Then there is that other, coarser reality of Paris, away from the tourism propaganda. This is the Paris of social divisions, of joblessness and anomie, of ethnically marked ghettos and banlieues. The paranoid Paris of serial muggings and terror attacks and pickpockets on the Metro. How is one to escape all that? As the public-service announcements would have you believe: by avoiding the no-go areas; by being alert; by keeping your eyes open. But at times, it makes more sense to avert your gaze. As when you see that woman begging for money at a train station, with two kids in tandem, approach you. Don’t look at her, nor at the cardboard placard she’s carrying, which reads, “Syrian Family”.
I saw another, bigger family sitting on a pavement outside a bank somewhere in the 10th Arrondisement. Were they refugees, or gypsies? I don’t know. The five of them—three kids, a woman and a man—all sat together in a row, each with their back against the wall. Sheets of foam rubber were placed under them, and a blanket covered their legs. It was as though someone had arranged them in this order for a family portrait. They would have looked just as much at ease lounging in a bedroom before a TV set.
This is the detritus of Parisian society, the rejects, and they are everywhere. On our first day in Paris, my wife and I were denied an early check-in by the hotel staff. We had a few hours to kill. And so, while roaming around the neighbourhood, we both felt at one with, and—after an overnight bus journey from Berlin—perhaps even looked a little like, the homeless of Paris. At the Boulevard de Magenta, as we sat in an al-fresco cafe, we were confronted by a man brandishing an iPhone. He was offering to sell it to us. When we waved him away, we expected something more sinister in his wake, like a whole gang of street toughs. We expected something more hopeful, too, like a police siren. Thankfully, none arrived.
Emergency sirens are a big part of how I experience European cities. That dilated wail boomeranging across a space here is so different from what we have in India. It signifies urgency, panic. On a busy day in Paris you can hear the sirens go off every few minutes. A sign of how responsive the city’s emergency services are. Also of how someone, somewhere is always going to hell.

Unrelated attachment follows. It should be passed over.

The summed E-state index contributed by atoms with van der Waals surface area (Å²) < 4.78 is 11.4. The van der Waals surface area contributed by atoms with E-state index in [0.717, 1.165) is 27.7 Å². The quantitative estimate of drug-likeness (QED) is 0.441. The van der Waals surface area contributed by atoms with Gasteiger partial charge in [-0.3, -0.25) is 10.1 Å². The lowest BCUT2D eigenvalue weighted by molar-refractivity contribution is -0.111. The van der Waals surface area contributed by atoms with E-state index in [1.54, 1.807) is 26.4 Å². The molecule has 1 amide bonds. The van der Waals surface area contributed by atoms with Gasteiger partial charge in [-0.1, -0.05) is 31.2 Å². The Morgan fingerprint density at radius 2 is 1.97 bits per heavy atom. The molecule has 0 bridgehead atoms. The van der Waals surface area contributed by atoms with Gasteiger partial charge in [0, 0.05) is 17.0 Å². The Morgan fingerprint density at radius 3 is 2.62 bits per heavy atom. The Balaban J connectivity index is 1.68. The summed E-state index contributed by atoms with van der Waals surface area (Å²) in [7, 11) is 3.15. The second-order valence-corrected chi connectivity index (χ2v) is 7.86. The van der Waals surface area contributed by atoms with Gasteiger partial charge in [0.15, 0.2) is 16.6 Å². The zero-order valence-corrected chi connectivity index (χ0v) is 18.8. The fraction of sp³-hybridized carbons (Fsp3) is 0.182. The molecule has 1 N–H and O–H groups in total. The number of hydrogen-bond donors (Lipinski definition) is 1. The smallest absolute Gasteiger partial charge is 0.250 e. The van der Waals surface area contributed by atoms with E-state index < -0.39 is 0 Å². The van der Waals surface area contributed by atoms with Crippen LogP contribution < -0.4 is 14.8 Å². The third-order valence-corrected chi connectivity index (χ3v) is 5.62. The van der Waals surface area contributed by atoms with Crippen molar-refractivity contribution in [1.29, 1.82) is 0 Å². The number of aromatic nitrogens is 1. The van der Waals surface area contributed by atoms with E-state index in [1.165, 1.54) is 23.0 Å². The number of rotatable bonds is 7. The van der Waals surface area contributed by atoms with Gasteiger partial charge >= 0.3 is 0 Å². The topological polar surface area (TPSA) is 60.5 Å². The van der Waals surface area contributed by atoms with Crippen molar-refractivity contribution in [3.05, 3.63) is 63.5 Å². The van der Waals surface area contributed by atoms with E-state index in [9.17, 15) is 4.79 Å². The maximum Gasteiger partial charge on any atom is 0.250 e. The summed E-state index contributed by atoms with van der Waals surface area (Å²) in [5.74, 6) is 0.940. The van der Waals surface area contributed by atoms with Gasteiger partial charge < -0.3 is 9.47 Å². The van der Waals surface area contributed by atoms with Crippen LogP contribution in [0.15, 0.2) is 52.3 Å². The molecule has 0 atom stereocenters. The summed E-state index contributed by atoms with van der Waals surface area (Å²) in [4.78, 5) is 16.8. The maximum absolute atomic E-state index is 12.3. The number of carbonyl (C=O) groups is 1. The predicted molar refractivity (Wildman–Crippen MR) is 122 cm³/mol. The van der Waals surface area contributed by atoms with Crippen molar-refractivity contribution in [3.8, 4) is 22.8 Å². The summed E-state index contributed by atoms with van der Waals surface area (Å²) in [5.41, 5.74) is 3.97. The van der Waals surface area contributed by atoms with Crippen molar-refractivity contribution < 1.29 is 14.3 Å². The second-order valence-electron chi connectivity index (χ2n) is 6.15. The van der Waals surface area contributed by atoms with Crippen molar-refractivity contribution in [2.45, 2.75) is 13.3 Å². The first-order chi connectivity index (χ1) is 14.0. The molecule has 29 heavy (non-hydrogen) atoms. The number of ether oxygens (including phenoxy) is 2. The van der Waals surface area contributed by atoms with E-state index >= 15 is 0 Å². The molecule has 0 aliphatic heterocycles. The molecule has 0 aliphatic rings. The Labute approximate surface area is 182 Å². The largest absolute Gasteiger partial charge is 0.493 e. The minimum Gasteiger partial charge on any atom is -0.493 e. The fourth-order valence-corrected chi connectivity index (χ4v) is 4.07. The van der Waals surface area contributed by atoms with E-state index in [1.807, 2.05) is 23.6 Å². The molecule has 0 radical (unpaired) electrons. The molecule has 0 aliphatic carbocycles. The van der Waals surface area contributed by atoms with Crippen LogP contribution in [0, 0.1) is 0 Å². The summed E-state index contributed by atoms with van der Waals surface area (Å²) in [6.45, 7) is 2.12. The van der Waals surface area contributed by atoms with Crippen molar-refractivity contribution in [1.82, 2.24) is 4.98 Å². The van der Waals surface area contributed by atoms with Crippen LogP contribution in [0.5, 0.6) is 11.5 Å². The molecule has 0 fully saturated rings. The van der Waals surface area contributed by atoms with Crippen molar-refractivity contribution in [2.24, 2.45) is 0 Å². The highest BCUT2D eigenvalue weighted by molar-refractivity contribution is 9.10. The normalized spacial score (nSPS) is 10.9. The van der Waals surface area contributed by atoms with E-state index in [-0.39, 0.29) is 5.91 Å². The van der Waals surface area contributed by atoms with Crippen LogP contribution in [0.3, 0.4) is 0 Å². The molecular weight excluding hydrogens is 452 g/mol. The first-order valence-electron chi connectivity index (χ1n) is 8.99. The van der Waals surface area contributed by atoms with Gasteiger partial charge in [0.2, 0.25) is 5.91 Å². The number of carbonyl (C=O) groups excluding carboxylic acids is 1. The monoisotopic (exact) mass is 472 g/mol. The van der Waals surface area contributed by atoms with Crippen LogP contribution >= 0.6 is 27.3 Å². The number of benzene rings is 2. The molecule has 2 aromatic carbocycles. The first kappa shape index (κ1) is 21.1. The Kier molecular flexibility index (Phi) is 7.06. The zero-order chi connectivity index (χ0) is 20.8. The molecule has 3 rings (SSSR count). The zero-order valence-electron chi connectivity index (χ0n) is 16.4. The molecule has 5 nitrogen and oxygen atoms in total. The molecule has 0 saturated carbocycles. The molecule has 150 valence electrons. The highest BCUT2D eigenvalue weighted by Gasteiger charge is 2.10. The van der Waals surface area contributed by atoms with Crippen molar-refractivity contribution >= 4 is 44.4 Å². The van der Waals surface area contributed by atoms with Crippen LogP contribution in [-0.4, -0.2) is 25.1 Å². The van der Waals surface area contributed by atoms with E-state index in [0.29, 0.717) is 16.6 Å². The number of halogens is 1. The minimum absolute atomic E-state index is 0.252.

The police presence, though, is just one part of the scenery. All prime locations in the city are, by default, high-value targets, some of which are guarded by military personnel armed with assault rifles. I thought the personnel, the rifles, all fitted well in this setting, if one bears in mind the larger historical context. Those clichés about love and light surrounding the idea of Paris often obscure the fact that this is a city enamoured of its martial past. The monuments—Arc de Triomphe, Les Invalides, Place Vendôme—all serve to reinforce that Old-World link between personal glory and the battlefield. It’s clear that the military might of the republic is both a historical and a contemporary conceit.
Away from the tourism propaganda, exists the crude reality of Paris. This is the Paris of social divisions, of joblessness and anomie, of ethnically marked ghettos and banlieues.
While crossing the street one day, I was left stunned by a sight that seemed to have lasted for barely a second. An immense wave of noise and movement and colour had filled the sky. We’re under attack, was my first thought. Everything on the ground had come to a standstill. It took me some time to regain my senses and to register the vapour trails of the five fighter jets that had just screamed by not far above us. We later found that it was a ceremonial fly-by, to mark the proceedings of Tour de France, being hosted in the centre of the city. The vapour trails were the colours of the French flag: blue, white and red.
But this pomp and glamour is not what the Paris of my imagination is about. The colour that comes closest to capturing the city’s spirit, for me, is what Saul Bellow called “the dogged northern gray, the native Parisian grisaille” that most buildings here are still painted in. In the late ’40s, Bellow spent a few years in Paris thinking and writing about America (he wrote The Adventures of Augie March here). Bellow was, as he wrote, among those “eager travelers, poets, painters and philosophers… sentimental pilgrims” who’d made a beeline towards Paris after the end of the Second World War. All were chasing the city of their imagination. Some never found it, while others did.
Among this last group of sentimental pilgrims was the American writer Susan Sontag, who first came here in 1957. She made Paris her second home and also, as I discovered, her final resting place. The Montparnasse Cemetery is where some of the city’s greatest literary icons are buried. Sartre is here, so is Baudelaire, Maupassant, Beckett and countless others. A large hoarding at the gate displays the map of the property. The graves are numbered and indexed against the names of the famous dead on this map, but Sontag’s name is not mentioned anywhere.
So I had to spend some time looking for her. Walking around these plots, navigating this great labyrinth of death, can be distressing. The tombs are adorned with baroque engravings, mighty urns and crucifixes, classical sculptures. Sontag’s grave, in comparison, is minimalistic: black granite stone with gold engraving on it: “Susan Sontag 1933-2004.” On top of the grave were a few pebbles, shells and twigs, as well as a $1 bill and two coins: 10 American cents and 20 Hungarian forints. Rubbish and money. We don’t even know how to respect the dead anymore.
“I felt the city,” Sontag once said about Paris. But I guess she was talking about the Paris of her imagination. And I am talking about the Paris of mine, where I saw more light than love.